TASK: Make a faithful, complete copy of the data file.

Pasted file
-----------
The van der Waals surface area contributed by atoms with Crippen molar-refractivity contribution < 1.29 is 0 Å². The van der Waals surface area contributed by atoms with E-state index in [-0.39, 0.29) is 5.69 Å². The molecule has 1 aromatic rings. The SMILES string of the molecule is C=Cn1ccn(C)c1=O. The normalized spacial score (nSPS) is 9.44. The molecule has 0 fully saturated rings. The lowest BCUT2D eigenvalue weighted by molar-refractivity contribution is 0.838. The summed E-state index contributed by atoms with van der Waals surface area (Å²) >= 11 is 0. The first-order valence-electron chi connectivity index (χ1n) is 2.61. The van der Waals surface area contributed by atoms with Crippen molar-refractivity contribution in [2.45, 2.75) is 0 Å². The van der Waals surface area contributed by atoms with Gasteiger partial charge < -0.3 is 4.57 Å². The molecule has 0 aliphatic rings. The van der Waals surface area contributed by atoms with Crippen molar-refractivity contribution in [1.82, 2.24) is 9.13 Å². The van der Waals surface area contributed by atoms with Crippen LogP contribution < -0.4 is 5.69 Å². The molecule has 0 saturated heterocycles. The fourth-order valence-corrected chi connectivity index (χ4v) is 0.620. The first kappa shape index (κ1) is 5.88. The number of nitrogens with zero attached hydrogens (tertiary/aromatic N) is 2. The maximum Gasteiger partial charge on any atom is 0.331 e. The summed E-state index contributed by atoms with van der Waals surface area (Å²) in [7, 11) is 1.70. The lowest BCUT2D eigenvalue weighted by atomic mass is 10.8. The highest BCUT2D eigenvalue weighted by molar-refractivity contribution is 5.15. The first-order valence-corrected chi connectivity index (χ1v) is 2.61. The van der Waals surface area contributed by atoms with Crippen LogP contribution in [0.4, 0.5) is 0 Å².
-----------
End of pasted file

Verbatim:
The van der Waals surface area contributed by atoms with Crippen molar-refractivity contribution < 1.29 is 0 Å². The van der Waals surface area contributed by atoms with E-state index in [-0.39, 0.29) is 5.69 Å². The molecule has 1 aromatic rings. The SMILES string of the molecule is C=Cn1ccn(C)c1=O. The normalized spacial score (nSPS) is 9.44. The molecule has 0 fully saturated rings. The lowest BCUT2D eigenvalue weighted by molar-refractivity contribution is 0.838. The summed E-state index contributed by atoms with van der Waals surface area (Å²) >= 11 is 0. The first-order valence-electron chi connectivity index (χ1n) is 2.61. The van der Waals surface area contributed by atoms with Crippen molar-refractivity contribution in [2.45, 2.75) is 0 Å². The van der Waals surface area contributed by atoms with Gasteiger partial charge < -0.3 is 4.57 Å². The molecule has 0 aliphatic rings. The van der Waals surface area contributed by atoms with Crippen molar-refractivity contribution in [1.82, 2.24) is 9.13 Å². The van der Waals surface area contributed by atoms with Crippen LogP contribution < -0.4 is 5.69 Å². The molecule has 0 saturated heterocycles. The fourth-order valence-corrected chi connectivity index (χ4v) is 0.620. The first kappa shape index (κ1) is 5.88. The number of nitrogens with zero attached hydrogens (tertiary/aromatic N) is 2. The maximum Gasteiger partial charge on any atom is 0.331 e. The summed E-state index contributed by atoms with van der Waals surface area (Å²) in [7, 11) is 1.70. The lowest BCUT2D eigenvalue weighted by atomic mass is 10.8. The highest BCUT2D eigenvalue weighted by molar-refractivity contribution is 5.15. The first-order valence-corrected chi connectivity index (χ1v) is 2.61. The van der Waals surface area contributed by atoms with Crippen LogP contribution in [0.4, 0.5) is 0 Å².